Thursday, July 10, 2014

Diasend and Other Things I Didn't Know

Have you ever felt out of the loop? Like everyone else knows something and you don't?

I've had a few of those moments in my life. Some were minor. Like when I was in high school and everyone was talking about Bee Oh. Or B.O.?  Or Beo? I had no idea what B.O. meant or what it was. The internet did not exist yet so Google was of no assistance. B.O. was not in the dictionary (yes of course I checked). And everyone else seemed to use it regularly in conversation so I felt ridiculous asking.

One day I figured it out. It just popped into my head and I solved it. Kinda like Sherlock would have. I was so excited that I wanted to tell people how pleased I was at solving yet another awkward teenage mystery. Except that, if I told them, they would know that I didn't know. So 20 years later I'm coming clean on my blog.

I, CĂ©line Parent, did not know what B.O. was in high school.

And if you're reading this wondering what B.O. is, I'm not telling. Sometimes it's more fun to figure things out on your own.

Other moments of discovery are a little more major.

When I was in Orlando I asked a few questions about my Animas Vibe pump. When I was using the Dexcom, I had been told that there was a software that would allow me to upload all of my blood sugar readings but that it was not approved for use in Canada yet. So the best I could do was look at what had happened in the last 24 hours.

When Rose arrived, with the continuous glucose monitor built right in, I assumed (silly me) that I still could not upload that data. While in Orlando, I asked when that software was going to be approved because I was really interested in looking at my blood glucose trends. I mean I have a device that measures my blood glucose every five minutes. All day every day. Think of how useful it would be to  see trends over days or weeks. Or different times of the day.

Turns out that I've had the power to upload data from Rose all along. It's a completely different program when uploading from a pump than from the Dexcom. So I came home from Orlando, signed on to the website as instructed, went down to the basement and found the cable I didn't realize I had and, within a few minutes, had the last month's worth of blood glucose data on the screen.

By data I mean all of the readings from my continuous glucose monitor. And all of the insulin I've taken. And the number of carbs I eat at every meal. And every finger prick result. Screen after screen of data that I can look at and sort daily, weekly, biweekly or monthly.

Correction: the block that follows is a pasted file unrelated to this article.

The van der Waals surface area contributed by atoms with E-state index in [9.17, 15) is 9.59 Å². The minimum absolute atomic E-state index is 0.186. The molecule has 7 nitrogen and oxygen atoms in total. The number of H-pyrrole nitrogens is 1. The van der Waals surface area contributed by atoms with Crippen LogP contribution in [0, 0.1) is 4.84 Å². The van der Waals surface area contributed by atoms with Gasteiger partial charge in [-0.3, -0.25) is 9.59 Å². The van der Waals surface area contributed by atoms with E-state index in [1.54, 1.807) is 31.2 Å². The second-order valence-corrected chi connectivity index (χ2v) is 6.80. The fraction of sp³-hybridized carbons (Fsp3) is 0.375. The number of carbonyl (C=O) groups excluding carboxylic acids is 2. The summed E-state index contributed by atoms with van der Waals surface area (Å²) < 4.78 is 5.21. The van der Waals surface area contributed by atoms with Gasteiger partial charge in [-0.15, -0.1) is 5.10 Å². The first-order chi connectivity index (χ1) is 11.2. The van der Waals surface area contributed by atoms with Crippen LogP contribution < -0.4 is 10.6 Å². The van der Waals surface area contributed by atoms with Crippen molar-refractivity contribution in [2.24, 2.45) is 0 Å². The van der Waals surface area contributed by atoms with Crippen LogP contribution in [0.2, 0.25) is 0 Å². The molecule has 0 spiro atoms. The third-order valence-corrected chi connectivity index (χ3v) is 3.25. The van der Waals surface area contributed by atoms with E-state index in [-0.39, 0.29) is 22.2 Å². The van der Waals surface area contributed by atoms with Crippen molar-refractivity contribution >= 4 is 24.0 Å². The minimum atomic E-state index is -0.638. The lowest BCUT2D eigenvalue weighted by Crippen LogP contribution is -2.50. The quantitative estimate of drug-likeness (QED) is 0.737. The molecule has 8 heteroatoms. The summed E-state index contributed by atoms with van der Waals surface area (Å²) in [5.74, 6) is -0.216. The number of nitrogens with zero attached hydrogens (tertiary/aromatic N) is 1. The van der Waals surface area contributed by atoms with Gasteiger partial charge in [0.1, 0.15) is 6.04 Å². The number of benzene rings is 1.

I emailed the Diabetes Centre to ask if they hard heard of this miraculous new tool? To ask if they would be willing to look at those results rather than have me write down all of my numbers for two weeks.

Apparently they had already heard of it (whaaaaat?) and many of their patients have been using it for a while now.

Bloody hell.

I guess it's one of those things that everyone assumed I knew and, since I didn't know, I didn't know enough to ask.

Well now I know. And I can't stop looking at the numbers. They're fascinating.

Here is just one example of how cool this is:

This is a graph of blood glucose readings from the last month. The red dots are the average every hour of the day. The green line is the range I have set as 'acceptable'. I'm pleased to see that my average at every hour of the day falls within the range I've set which is a low of 4.0 and a high of 10.0.

I'm also pleased to see that I haven't fallen too far below my low threshold of 4.0. I'm not so happy about the fact that I have gone pretty far above my high threshold. Particularly before lunch as well as late in the evening.

This is my basal profile. That means how much insulin my pump is programmed to give me every hour of the day. This does not include the insulin I take when I eat or when I'm trying to bring down a high blood sugar.

I looked at the first graph and compared it to the second. I then changed some of my evening basal rates to try to bring down those night time highs I have been struggling with. It's only been two nights so far but I can report that my high alarm did not go off once - nor did my low. So there is the first improvement. I'll work on the pre-lunch highs next.

This is my favourite thing so far. It shows what percentage of my blood glucose readings fell within my 4.0-10.0 range in the last month. Turns out that 77% of them fall in rage. Even better, I have only been low 3% of the time in the last month. I'm not as happy with the highs but am already working to get those down. 

This is such a powerful tool and it tells so much more of the story than my 10 times a day finger pricks used to. Now I have 288 blood glucose checks per day, every day.

My goal in the next month? Get the highs down without increasing the lows. Having a CGM and this wicked software will certainly make that goal a little easier to meet.


  1. You're giving me more and more reasons to consider switching. I've put a lot of time into getting CGM and pump/meter data from my Minimed device, and I knew I would miss that kind of thing if I ever switched vendors. Sounds like it's not an issue.

  2. this just totally must make you go ape shit crazy happy! all the numbers... you love numbers!
    and btw... wow. awesome job. You are being too hard on yourself.

  3. I really do like the diasend. My health care team has my login and password and they go in before my appointments to check out my numbers and print off what they need. I find that much better than me trying to figure it out :)